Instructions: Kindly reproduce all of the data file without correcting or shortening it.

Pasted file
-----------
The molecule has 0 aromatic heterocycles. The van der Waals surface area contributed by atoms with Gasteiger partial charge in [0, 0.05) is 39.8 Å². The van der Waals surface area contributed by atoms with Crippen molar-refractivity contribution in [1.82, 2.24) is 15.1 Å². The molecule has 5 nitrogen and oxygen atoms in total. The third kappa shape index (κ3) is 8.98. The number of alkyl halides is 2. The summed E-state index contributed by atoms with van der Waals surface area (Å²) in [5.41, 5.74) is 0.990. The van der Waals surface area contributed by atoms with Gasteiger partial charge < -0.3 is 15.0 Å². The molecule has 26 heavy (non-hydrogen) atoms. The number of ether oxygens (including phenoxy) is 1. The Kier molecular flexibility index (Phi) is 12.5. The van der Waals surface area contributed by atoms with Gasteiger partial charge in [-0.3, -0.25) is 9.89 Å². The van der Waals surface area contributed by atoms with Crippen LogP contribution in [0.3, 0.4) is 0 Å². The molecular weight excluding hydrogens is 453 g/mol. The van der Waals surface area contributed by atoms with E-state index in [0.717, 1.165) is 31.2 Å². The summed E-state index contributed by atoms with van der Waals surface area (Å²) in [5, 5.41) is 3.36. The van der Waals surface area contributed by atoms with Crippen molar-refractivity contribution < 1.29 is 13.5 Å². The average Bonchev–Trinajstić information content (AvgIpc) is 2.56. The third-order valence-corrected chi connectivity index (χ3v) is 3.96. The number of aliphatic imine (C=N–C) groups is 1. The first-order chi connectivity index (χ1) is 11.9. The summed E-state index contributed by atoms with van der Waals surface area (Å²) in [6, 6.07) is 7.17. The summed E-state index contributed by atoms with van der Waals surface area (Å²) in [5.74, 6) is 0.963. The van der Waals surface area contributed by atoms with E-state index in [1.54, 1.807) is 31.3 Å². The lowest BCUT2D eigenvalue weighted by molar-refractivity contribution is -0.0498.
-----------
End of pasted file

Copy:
The molecule has 0 aromatic heterocycles. The van der Waals surface area contributed by atoms with Gasteiger partial charge in [0, 0.05) is 39.8 Å². The van der Waals surface area contributed by atoms with Crippen molar-refractivity contribution in [1.82, 2.24) is 15.1 Å². The molecule has 5 nitrogen and oxygen atoms in total. The third kappa shape index (κ3) is 8.98. The number of alkyl halides is 2. The summed E-state index contributed by atoms with van der Waals surface area (Å²) in [5.41, 5.74) is 0.990. The van der Waals surface area contributed by atoms with Gasteiger partial charge < -0.3 is 15.0 Å². The molecule has 26 heavy (non-hydrogen) atoms. The number of ether oxygens (including phenoxy) is 1. The Kier molecular flexibility index (Phi) is 12.5. The van der Waals surface area contributed by atoms with Gasteiger partial charge in [-0.3, -0.25) is 9.89 Å². The van der Waals surface area contributed by atoms with Crippen LogP contribution in [0.3, 0.4) is 0 Å². The molecular weight excluding hydrogens is 453 g/mol. The van der Waals surface area contributed by atoms with E-state index in [0.717, 1.165) is 31.2 Å². The summed E-state index contributed by atoms with van der Waals surface area (Å²) in [5, 5.41) is 3.36. The van der Waals surface area contributed by atoms with Crippen molar-refractivity contribution < 1.29 is 13.5 Å². The average Bonchev–Trinajstić information content (AvgIpc) is 2.56. The third-order valence-corrected chi connectivity index (χ3v) is 3.96. The number of aliphatic imine (C=N–C) groups is 1. The first-order chi connectivity index (χ1) is 11.9. The summed E-state index contributed by atoms with van der Waals surface area (Å²) in [6, 6.07) is 7.17. The summed E-state index contributed by atoms with van der Waals surface area (Å²) in [5.74, 6) is 0.963. The van der Waals surface area contributed by atoms with E-state index in [1.54, 1.807) is 31.3 Å². The lowest BCUT2D eigenvalue weighted by molar-refractivity contribution is -0.0498.